Saturday, November 20, 2010

Conversion and Criticism

It seems to me that conversion or secession or however one refers to moving between ecclesial bodies has a very nasty side effect.

There are several correspondents from all over the blogosphere and in the press (particularly one very nasty evangelical convert to the RCC who is very clearly anti-Anglican) who turn on their former jurisdictions with a ferocity that is at best uncharitable and at worst Hellish. The reason is quite obvious.

One decides to leave a jurisdiction on the grounds of a divergence of one's personal belief from the prevailing understanding. In order to justify one's decision to oneself in a time ofr great emotional turbulence, upheaval and confusion, some folk seem to find it easy to demonise their former home accentuating the faults and playing down the strengths - this does not make for good critical decision-making and leads to a lack of charity.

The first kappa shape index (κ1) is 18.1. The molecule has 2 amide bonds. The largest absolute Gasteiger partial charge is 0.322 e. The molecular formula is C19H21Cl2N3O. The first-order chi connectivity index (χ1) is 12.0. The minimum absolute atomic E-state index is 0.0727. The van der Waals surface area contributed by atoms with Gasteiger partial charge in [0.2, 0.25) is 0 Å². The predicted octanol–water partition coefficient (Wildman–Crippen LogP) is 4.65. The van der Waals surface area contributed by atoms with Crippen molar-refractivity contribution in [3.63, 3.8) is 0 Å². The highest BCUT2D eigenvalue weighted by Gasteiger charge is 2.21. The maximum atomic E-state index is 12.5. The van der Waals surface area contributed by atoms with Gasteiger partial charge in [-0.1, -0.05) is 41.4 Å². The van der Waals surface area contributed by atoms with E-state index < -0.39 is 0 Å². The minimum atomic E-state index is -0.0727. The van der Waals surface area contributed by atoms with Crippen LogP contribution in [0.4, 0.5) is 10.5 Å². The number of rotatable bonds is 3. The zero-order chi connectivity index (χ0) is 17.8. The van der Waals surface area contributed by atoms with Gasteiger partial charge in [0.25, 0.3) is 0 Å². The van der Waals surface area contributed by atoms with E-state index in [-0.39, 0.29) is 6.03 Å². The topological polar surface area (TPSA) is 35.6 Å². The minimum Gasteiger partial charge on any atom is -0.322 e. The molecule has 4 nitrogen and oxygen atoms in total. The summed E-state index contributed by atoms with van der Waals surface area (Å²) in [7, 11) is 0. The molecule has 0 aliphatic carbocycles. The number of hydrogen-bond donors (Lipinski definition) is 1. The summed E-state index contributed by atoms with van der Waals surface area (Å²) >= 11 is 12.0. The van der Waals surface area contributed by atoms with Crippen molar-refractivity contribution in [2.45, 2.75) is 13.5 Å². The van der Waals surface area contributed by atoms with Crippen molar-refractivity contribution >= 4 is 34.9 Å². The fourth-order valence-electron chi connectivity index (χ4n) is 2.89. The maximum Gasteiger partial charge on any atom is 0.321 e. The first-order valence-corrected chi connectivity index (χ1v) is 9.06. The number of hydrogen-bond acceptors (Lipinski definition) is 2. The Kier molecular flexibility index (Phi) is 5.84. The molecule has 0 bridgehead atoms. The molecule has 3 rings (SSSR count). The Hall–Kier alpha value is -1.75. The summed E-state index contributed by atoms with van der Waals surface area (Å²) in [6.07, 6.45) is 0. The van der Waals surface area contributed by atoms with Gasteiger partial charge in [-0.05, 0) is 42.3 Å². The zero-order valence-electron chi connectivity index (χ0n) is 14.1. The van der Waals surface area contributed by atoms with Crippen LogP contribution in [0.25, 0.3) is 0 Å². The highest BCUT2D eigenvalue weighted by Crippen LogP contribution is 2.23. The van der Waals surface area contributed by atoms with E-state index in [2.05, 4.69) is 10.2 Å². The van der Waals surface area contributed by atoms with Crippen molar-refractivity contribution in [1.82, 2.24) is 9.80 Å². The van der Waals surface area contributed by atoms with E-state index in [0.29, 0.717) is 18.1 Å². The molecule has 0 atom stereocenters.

Of course, if one leaves one's jurisdiction because of the heresy of that jusridiction it is correct to say why, but that doesn't mean that every member or every clergyman (whether they subscribe to the heresy or not) or every piece of headed notepaper in that jursdiction is suddenly affected with spiritual leprosy.

Personally, I do not trust the rantings of folk who, having converted, appoint themselves the arbiters of orthodoxy and do so in a manner which turns fallen human beings into the minions of Old Nick. Those who readily bring in the name of the prince of this world to describe their fellow are playing into his hands by doing precisely what he wants them to do - hate.

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